Water creeps over OR farmers' land


HARNEY COUNTY, OR (April 5, 1999) -- Few people can say they lived through

two '100-year' disasters and it's a distinction Buck Taylor would rather

leave to someone else.

Taylor, a rancher in southeast Oregon's Harney County, is one of some 30

farmers threatened by flooding in the Malheur Valley, a table-flat desert

range. Fast-melting snowpacks, which are higher than usual, are turning

three lakes here into one large, deep body of water.

The same area flooded in the mid-1980s, with the water levels in the Malheur

Valley topping out at 4,102 feet sea level -- the highest recorded mark. At

that time, disaster officials deemed it a 100-year event, and ranchers lost

100,000 acres of winter hay-growing capacity.

"We can see that the lake level will not go down this year or next year at

all," says Taylor, who operates V.E. Ranch in rural Harney County and has

already lost 1,400 acres to rising water. Before the 1986 flood, Taylor

could sustain 500 of his Beef Master herd -- a crossbreed of Shorthorn,

Brahman and Hereford -- for three months on 1,400 tons of meadow-raised hay.

Flooding reduced Taylor's operation down to around 100 head before he slowly

rebuilt back to 500 cows. Fellow Malheur Valley ranchers who raise Angus and

Hereford brands face similar losses.

Cattle are the only marketable commodity in this terrain, and ranchers use

the meadows for growing winter feed for their animals. The land likely will

remain under water through the summer or longer and prevent grazing and

planting winter hay, notes David Chamberlain, Harney County agricultural

extension agent. But flooding causes repercussions far beyond one season.

"Not only can you not grow your winter feed but it kills all of your

perennial grasses," says Chamberlain, adding that grasslands were just

beginning to recover from 1986.

With long range forecasts predicting wet years ahead, water levels could set

new record highs early in the next century.

Malheur, Harney and Mud lakes cover about 60,000 acres, but melting snow and

no drainage has doubled that area. Normally, the meadows lie five to eight

feet above the typical high mark of 4,093 feet. The current level is 4,098

feet, and that extra five feet has flooded more than 50,000 acres of private

farmland. In 1986, 100,000 acres of meadowland became submerged and ranchers

lost homes, fences and other property.

"We kind of know what is going to go on," said Taylor, who estimated his

1986 flood losses at $1 million, including three houses and 40 miles of

fences. "We were smart enough not to rebuild in the flood plain."

A few farmers lost their operations after the 1986 flood, when hard times

forced them to sell cows, says Chamberlain. Most still haven't regained

their financial footings in that 13-year interval.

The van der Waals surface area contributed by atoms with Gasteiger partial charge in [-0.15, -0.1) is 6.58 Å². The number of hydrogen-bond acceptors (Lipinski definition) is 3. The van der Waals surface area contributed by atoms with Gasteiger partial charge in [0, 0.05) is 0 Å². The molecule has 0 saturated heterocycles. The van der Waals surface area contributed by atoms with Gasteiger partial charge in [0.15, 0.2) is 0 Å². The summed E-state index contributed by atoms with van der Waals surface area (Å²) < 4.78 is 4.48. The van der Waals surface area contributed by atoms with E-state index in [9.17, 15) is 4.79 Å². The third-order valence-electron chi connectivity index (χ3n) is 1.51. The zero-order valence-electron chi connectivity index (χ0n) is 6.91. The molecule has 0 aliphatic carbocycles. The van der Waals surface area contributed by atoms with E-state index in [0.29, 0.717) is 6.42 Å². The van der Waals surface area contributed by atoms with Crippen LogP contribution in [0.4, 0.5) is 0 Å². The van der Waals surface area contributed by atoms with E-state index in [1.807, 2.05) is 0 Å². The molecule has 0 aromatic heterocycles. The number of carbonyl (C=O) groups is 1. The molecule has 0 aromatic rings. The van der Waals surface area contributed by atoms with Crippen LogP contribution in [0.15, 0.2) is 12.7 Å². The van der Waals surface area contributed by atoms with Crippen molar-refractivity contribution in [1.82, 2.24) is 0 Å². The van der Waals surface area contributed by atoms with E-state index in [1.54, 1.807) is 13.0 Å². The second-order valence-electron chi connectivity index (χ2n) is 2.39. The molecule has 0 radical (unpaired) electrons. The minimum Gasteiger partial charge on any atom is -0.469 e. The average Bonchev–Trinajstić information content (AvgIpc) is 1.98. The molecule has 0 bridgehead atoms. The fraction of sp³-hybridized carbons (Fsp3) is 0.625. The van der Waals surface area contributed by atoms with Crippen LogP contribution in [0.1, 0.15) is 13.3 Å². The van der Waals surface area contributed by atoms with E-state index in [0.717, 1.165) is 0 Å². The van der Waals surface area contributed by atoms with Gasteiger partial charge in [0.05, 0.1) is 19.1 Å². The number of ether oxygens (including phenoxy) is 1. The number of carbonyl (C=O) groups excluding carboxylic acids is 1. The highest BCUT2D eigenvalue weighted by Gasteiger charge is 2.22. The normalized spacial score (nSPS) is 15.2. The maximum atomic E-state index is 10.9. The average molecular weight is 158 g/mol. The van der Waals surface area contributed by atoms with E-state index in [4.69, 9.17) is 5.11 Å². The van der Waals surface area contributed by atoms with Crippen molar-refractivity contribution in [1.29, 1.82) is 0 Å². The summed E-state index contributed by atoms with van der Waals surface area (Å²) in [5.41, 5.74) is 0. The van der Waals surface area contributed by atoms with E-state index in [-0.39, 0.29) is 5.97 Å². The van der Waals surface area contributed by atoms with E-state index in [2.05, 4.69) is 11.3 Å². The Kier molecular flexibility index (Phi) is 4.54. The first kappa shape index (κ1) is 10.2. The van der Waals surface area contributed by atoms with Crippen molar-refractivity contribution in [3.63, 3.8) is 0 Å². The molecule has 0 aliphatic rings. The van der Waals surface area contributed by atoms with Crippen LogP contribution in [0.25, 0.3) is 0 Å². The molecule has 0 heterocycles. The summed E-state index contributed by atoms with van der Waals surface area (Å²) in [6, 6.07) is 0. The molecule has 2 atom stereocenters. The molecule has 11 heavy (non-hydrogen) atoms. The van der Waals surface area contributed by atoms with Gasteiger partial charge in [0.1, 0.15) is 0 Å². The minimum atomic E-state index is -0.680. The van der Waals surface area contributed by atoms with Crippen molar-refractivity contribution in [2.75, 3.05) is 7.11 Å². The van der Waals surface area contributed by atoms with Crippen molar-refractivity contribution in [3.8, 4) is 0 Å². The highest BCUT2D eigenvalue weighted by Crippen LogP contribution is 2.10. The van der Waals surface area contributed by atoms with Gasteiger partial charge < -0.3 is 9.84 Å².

"It's really, really financially difficult for the folks who are impacted,"

he said. "You start over from scratch, and it takes a lot of cash to put it

back together."

In a profession where self-sufficiency is a hallmark, these farmers truly

are on their own. No United States Department of Agriculture policy applies

to this situation, says Taylor, and the best they can hope for is a disaster

declaration that applies some tax relief.

Some emergency feed and infrastructure programs exist, says Chamberlain, but

these are cost-share situations where the ranchers already have little or no

ready cash.

Because only 30 people are affected, Taylor believes it's tough to get state

or federal officials to pay attention to their plight. "We feel that no one

hears us, and that's kind of depressing," he adds.

The simplest solution -- a canal to drain the water from the closed basin

into the Snake River -- died about 10 years ago when the U.S. Army Corps of

Engineers determined the project's benefit-to-cost ratio was too low, Taylor

said. Officials and ranchers discussed similar tactics again, and Taylor

hopes that something can be done to alleviate water levels.

"We hope that there is going to be a declaration of disaster so we can sell

cattle without an income tax penalty," added Taylor, who is part of the

Malheur Basin Working Group, a coalition of local ranchers and state

officials looking into the problem.

In the short-term, the group is seeking a lease arrangement with the U.S.

government, which owns thousands of acres used for wildlife refuge. When the

lake waters cover private meadows, ranchers would receive payments from

Uncle Sam that would offset costs to buy feed or subsidize the sale of cows.

As Taylor thinks about his cow herd dwindling and the likelihood of laying

off two employees, the possibility that he could lose the whole operation

has crossed his mind. But he remains optimistic that things will work out.

"We are going to do something to hold this together," he says. "I think most

people feel this way."

Posted April 5, 1999

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